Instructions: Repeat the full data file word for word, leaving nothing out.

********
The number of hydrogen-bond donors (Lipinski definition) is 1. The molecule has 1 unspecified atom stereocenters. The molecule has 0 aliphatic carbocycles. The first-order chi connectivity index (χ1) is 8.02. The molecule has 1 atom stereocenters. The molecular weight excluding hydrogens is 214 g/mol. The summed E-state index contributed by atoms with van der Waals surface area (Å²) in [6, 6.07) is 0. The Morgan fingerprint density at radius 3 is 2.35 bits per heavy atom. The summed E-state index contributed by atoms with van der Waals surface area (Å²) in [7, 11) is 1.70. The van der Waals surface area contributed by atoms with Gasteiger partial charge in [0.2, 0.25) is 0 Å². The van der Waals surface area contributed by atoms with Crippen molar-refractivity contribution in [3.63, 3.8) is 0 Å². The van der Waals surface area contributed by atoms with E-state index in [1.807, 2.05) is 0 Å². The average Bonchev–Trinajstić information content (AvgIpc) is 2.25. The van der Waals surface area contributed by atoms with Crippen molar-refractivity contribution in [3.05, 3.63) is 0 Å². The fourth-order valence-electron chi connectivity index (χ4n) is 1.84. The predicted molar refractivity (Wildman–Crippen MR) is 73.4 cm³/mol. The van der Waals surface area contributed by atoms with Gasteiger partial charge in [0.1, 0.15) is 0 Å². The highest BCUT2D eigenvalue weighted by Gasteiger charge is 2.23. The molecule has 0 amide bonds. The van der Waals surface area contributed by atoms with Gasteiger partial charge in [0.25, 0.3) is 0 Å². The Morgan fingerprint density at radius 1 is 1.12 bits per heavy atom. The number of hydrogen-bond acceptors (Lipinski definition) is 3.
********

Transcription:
The number of hydrogen-bond donors (Lipinski definition) is 1. The molecule has 1 unspecified atom stereocenters. The molecule has 0 aliphatic carbocycles. The first-order chi connectivity index (χ1) is 8.02. The molecule has 1 atom stereocenters. The molecular weight excluding hydrogens is 214 g/mol. The summed E-state index contributed by atoms with van der Waals surface area (Å²) in [6, 6.07) is 0. The Morgan fingerprint density at radius 3 is 2.35 bits per heavy atom. The summed E-state index contributed by atoms with van der Waals surface area (Å²) in [7, 11) is 1.70. The van der Waals surface area contributed by atoms with Gasteiger partial charge in [0.2, 0.25) is 0 Å². The van der Waals surface area contributed by atoms with Crippen molar-refractivity contribution in [3.63, 3.8) is 0 Å². The van der Waals surface area contributed by atoms with E-state index in [1.807, 2.05) is 0 Å². The average Bonchev–Trinajstić information content (AvgIpc) is 2.25. The van der Waals surface area contributed by atoms with Crippen molar-refractivity contribution in [3.05, 3.63) is 0 Å². The fourth-order valence-electron chi connectivity index (χ4n) is 1.84. The predicted molar refractivity (Wildman–Crippen MR) is 73.4 cm³/mol. The van der Waals surface area contributed by atoms with Gasteiger partial charge in [0.1, 0.15) is 0 Å². The highest BCUT2D eigenvalue weighted by Gasteiger charge is 2.23. The molecule has 0 amide bonds. The van der Waals surface area contributed by atoms with Gasteiger partial charge in [0.25, 0.3) is 0 Å². The Morgan fingerprint density at radius 1 is 1.12 bits per heavy atom. The number of hydrogen-bond acceptors (Lipinski definition) is 3.